The New Learning Architect – A review

On 7th January, Clive Shepherd announced the advent of his new book The New Learning Architect. I waited impatiently for it’s arrival later that month and promised a review. I wasn’t disappointed – not that I thought I would be – and dipped in and out of it when time allowed. This didn’t do it justice and before writing the review, needed to give myself dedicated time to read it all through in a shorter time. Even now, I know I’ll enjoy reading it all over again and still take more away.

Clive Shepherd, author of The Blended Learning Cookbook, is a consultant in learning technologies and their application in the workplace.

I reviewed his Blended Learning Cookbook 2nd edition where I predicted that his new work would likely take blended learning to a new dimension. Boy did it ever!

Clive starts explaining why a ‘learning architect’. “An architect is someone who creates the plans from which others build” and likens a learning architect to that of a building architect. Building Architects designs “environments for living” whereas the learning architect designs “environments for learning”. Although they wouldn’t necessarily become involved in building the environment they would have to have detailed knowledge of current research to design suitable and safe environments. Not only will they have to meet the brief but consider the needs of the inhabitants. Clive affirms what it really means to be a learning architect. We hear of the responsibility they have to advise and consult with the client on what would be most appropriate, drawing on their expertise in adult learning theories, brain science and learning technologies. Learning architects, he says, are not order takers – order takers are builders not architects.

The New Learning Architect reflects on how there has been a battle between delivery options in the past where you either had to choose between one or the other e.g. classroom v eLearning; formal v informal and people were firmly footed in one or other of those camps. What this book clarifies is that there is no need to choose sides. Each would work with not against the other where appropriate and towards one goal. It is the learning architect’s role to establish, based on the situation, how these options would work together.

Clive investigates when formal learning interventions are more or less appropriate and under what circumstances the learners can take more responsibility for their own continued professional development. We also see how we can provide opportunities for them to become more self-directed and independent. He goes on to explore the various contexts in which learning will occur:

experiential
on demand
non-formal
formal

The book also explores why it’s important to look at these contexts from two perspectives – top down (directed from the organisation) and bottom up (directed from the individuals) and why there is a place for both perspectives in learning at work. This book will guide you to establish what types of learning contexts will be suitable for your particular requirements, what types of top down or bottom up approaches to consider.

Whole chapters are dedicated to each of the four learning contexts in which Clive provides examples of various learning activities and media tools, when they are best used and when to avoid them. He also explores them from each perspective.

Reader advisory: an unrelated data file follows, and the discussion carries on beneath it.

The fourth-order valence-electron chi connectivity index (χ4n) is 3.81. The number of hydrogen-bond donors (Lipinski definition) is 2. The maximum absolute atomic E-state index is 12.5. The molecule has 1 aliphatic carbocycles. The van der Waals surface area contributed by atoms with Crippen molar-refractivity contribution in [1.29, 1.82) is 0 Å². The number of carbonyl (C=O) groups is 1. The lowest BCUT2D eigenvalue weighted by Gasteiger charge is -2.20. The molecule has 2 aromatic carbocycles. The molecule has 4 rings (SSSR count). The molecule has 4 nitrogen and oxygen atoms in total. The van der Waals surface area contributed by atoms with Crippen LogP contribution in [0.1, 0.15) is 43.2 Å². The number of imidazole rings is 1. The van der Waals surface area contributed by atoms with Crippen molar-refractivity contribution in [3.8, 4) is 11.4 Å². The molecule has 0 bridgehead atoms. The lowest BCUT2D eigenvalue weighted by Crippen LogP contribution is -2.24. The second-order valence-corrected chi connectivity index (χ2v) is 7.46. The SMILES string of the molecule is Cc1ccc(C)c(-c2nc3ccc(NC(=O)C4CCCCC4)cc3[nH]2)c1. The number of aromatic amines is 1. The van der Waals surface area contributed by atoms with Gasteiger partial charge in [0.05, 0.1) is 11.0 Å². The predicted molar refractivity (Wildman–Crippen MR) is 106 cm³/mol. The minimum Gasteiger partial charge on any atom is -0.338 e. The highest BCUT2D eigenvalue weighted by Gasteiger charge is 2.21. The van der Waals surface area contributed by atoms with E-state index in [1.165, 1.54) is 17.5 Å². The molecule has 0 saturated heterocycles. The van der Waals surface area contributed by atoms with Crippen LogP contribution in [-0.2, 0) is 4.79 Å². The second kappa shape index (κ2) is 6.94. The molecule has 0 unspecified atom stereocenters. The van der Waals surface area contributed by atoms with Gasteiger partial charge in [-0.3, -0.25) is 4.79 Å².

Clive discusses how important it is for people to be motivated to learn and that when breaking down the barriers to access resources, people will learn when the need arises. We also hear that it’s down to the good design of the instructional methods rather than the delivery medium that will ensure success.

In a recent article in the eLearning Age about the 70,20,10 rule, John Helmer calls for a template or a model to help L&D professional implement informal learning and until there is one, informal learning will be more style than substance. Well, The New Learning Architect does just that. Here L&D professionals can take Clive’s four contexts for learning together with his explanation of top down and bottom up approaches as that model.

So who is this book for? Well, I would recommend this book to anyone who is remotely interested in improving results and investing in the development of a workforce whether a large multi-national or small business.

I recommend this book to all those senior managers and CEOs who call for courses (eLearning or otherwise) as panaceas. This book will help you establish whether there really is a formal training need and help you seek advice from your learning and development professionals so that the most effective and efficient solution to a business need is put in place.

If you are a more experienced learning and development professional; if you have benefited from the Blended Learning Cookbook and already implemented some successful blended courses, this book will guide you beyond training and help you take learning into the workplace. It will help you explore and employ informal and social learning methods. It might also encourage you become more architect than builder by advising rather than taking orders from those who don’t know any better.

And if you are new to learning and development then this book will be a welcome guide taking you through the different learning contexts and providing your with lots of examples and case studies.

The New Learning Architect is available on Kindle and from Lulu. Oh and Onlignment will be reviewing individual chapters inviting open discussion too. It’s probably the cost of a couple of drinks or a cinema ticket but could be worth £1000s in improved results.

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